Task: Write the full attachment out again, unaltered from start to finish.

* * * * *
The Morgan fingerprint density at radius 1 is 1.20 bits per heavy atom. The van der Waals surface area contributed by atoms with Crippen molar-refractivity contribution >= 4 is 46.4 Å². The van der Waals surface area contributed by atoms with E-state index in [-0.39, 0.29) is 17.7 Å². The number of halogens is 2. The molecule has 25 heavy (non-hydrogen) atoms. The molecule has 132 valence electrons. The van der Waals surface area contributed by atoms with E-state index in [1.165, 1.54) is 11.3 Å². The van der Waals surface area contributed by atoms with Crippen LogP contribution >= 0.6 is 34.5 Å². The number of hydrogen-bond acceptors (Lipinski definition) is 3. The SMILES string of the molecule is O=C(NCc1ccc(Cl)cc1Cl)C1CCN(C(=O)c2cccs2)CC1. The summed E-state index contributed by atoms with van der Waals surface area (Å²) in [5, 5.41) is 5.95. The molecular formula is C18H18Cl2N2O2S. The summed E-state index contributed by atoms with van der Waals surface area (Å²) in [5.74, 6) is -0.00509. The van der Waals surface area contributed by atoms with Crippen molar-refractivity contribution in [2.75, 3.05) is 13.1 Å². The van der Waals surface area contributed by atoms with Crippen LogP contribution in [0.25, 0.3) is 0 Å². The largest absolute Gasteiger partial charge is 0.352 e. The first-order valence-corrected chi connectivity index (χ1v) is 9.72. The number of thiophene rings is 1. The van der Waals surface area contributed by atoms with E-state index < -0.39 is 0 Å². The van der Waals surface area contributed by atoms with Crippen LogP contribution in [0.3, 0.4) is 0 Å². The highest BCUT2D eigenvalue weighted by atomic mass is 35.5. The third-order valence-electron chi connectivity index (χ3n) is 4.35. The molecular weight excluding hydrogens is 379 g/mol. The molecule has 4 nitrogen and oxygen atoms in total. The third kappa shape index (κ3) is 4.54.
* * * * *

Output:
The Morgan fingerprint density at radius 1 is 1.20 bits per heavy atom. The van der Waals surface area contributed by atoms with Crippen molar-refractivity contribution >= 4 is 46.4 Å². The van der Waals surface area contributed by atoms with E-state index in [-0.39, 0.29) is 17.7 Å². The number of halogens is 2. The molecule has 25 heavy (non-hydrogen) atoms. The molecule has 132 valence electrons. The van der Waals surface area contributed by atoms with E-state index in [1.165, 1.54) is 11.3 Å². The van der Waals surface area contributed by atoms with Crippen LogP contribution >= 0.6 is 34.5 Å². The number of hydrogen-bond acceptors (Lipinski definition) is 3. The SMILES string of the molecule is O=C(NCc1ccc(Cl)cc1Cl)C1CCN(C(=O)c2cccs2)CC1. The summed E-state index contributed by atoms with van der Waals surface area (Å²) in [5, 5.41) is 5.95. The molecular formula is C18H18Cl2N2O2S. The summed E-state index contributed by atoms with van der Waals surface area (Å²) in [5.74, 6) is -0.00509. The van der Waals surface area contributed by atoms with Crippen molar-refractivity contribution in [2.75, 3.05) is 13.1 Å². The van der Waals surface area contributed by atoms with Crippen LogP contribution in [0.25, 0.3) is 0 Å². The largest absolute Gasteiger partial charge is 0.352 e. The first-order valence-corrected chi connectivity index (χ1v) is 9.72. The number of thiophene rings is 1. The van der Waals surface area contributed by atoms with E-state index < -0.39 is 0 Å². The van der Waals surface area contributed by atoms with Crippen LogP contribution in [0.3, 0.4) is 0 Å². The highest BCUT2D eigenvalue weighted by atomic mass is 35.5. The third-order valence-electron chi connectivity index (χ3n) is 4.35. The molecular weight excluding hydrogens is 379 g/mol. The molecule has 4 nitrogen and oxygen atoms in total. The third kappa shape index (κ3) is 4.54.